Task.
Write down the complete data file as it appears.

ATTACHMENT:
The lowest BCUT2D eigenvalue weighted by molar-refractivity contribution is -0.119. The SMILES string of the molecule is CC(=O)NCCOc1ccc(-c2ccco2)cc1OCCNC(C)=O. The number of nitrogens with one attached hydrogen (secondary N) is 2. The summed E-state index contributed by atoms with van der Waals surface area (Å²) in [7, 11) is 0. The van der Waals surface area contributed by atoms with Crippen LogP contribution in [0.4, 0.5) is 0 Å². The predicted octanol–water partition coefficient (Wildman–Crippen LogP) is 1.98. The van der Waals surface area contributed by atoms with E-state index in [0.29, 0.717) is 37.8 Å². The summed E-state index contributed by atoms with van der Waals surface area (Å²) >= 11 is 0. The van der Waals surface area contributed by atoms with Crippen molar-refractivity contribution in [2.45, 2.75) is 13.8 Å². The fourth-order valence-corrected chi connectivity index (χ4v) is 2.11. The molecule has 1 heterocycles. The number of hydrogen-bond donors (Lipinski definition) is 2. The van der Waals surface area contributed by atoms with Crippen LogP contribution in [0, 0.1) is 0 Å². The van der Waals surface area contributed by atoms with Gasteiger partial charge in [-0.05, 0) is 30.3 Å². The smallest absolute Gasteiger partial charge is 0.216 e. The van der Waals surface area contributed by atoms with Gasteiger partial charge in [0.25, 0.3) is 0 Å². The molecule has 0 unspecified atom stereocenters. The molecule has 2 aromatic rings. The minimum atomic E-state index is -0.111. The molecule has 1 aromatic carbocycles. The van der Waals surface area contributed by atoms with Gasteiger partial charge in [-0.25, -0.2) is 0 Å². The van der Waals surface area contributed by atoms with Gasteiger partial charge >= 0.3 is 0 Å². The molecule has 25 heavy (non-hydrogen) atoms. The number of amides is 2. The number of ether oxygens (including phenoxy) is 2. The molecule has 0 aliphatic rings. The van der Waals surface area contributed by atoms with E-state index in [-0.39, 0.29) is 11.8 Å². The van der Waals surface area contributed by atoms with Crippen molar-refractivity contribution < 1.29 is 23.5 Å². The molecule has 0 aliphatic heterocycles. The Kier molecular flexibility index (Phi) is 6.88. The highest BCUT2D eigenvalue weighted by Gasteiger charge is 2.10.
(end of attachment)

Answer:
The lowest BCUT2D eigenvalue weighted by molar-refractivity contribution is -0.119. The SMILES string of the molecule is CC(=O)NCCOc1ccc(-c2ccco2)cc1OCCNC(C)=O. The number of nitrogens with one attached hydrogen (secondary N) is 2. The summed E-state index contributed by atoms with van der Waals surface area (Å²) in [7, 11) is 0. The van der Waals surface area contributed by atoms with Crippen LogP contribution in [0.4, 0.5) is 0 Å². The predicted octanol–water partition coefficient (Wildman–Crippen LogP) is 1.98. The van der Waals surface area contributed by atoms with E-state index in [0.29, 0.717) is 37.8 Å². The summed E-state index contributed by atoms with van der Waals surface area (Å²) >= 11 is 0. The van der Waals surface area contributed by atoms with Crippen molar-refractivity contribution in [2.45, 2.75) is 13.8 Å². The fourth-order valence-corrected chi connectivity index (χ4v) is 2.11. The molecule has 1 heterocycles. The number of hydrogen-bond donors (Lipinski definition) is 2. The van der Waals surface area contributed by atoms with Crippen LogP contribution in [0, 0.1) is 0 Å². The van der Waals surface area contributed by atoms with Gasteiger partial charge in [-0.05, 0) is 30.3 Å². The smallest absolute Gasteiger partial charge is 0.216 e. The van der Waals surface area contributed by atoms with Gasteiger partial charge in [0.25, 0.3) is 0 Å². The molecule has 0 unspecified atom stereocenters. The molecule has 2 aromatic rings. The minimum atomic E-state index is -0.111. The molecule has 1 aromatic carbocycles. The van der Waals surface area contributed by atoms with Gasteiger partial charge in [-0.25, -0.2) is 0 Å². The van der Waals surface area contributed by atoms with Gasteiger partial charge >= 0.3 is 0 Å². The molecule has 25 heavy (non-hydrogen) atoms. The number of amides is 2. The number of ether oxygens (including phenoxy) is 2. The molecule has 0 aliphatic rings. The van der Waals surface area contributed by atoms with E-state index in [-0.39, 0.29) is 11.8 Å². The van der Waals surface area contributed by atoms with Crippen molar-refractivity contribution < 1.29 is 23.5 Å². The molecule has 0 aliphatic heterocycles. The Kier molecular flexibility index (Phi) is 6.88. The highest BCUT2D eigenvalue weighted by Gasteiger charge is 2.10.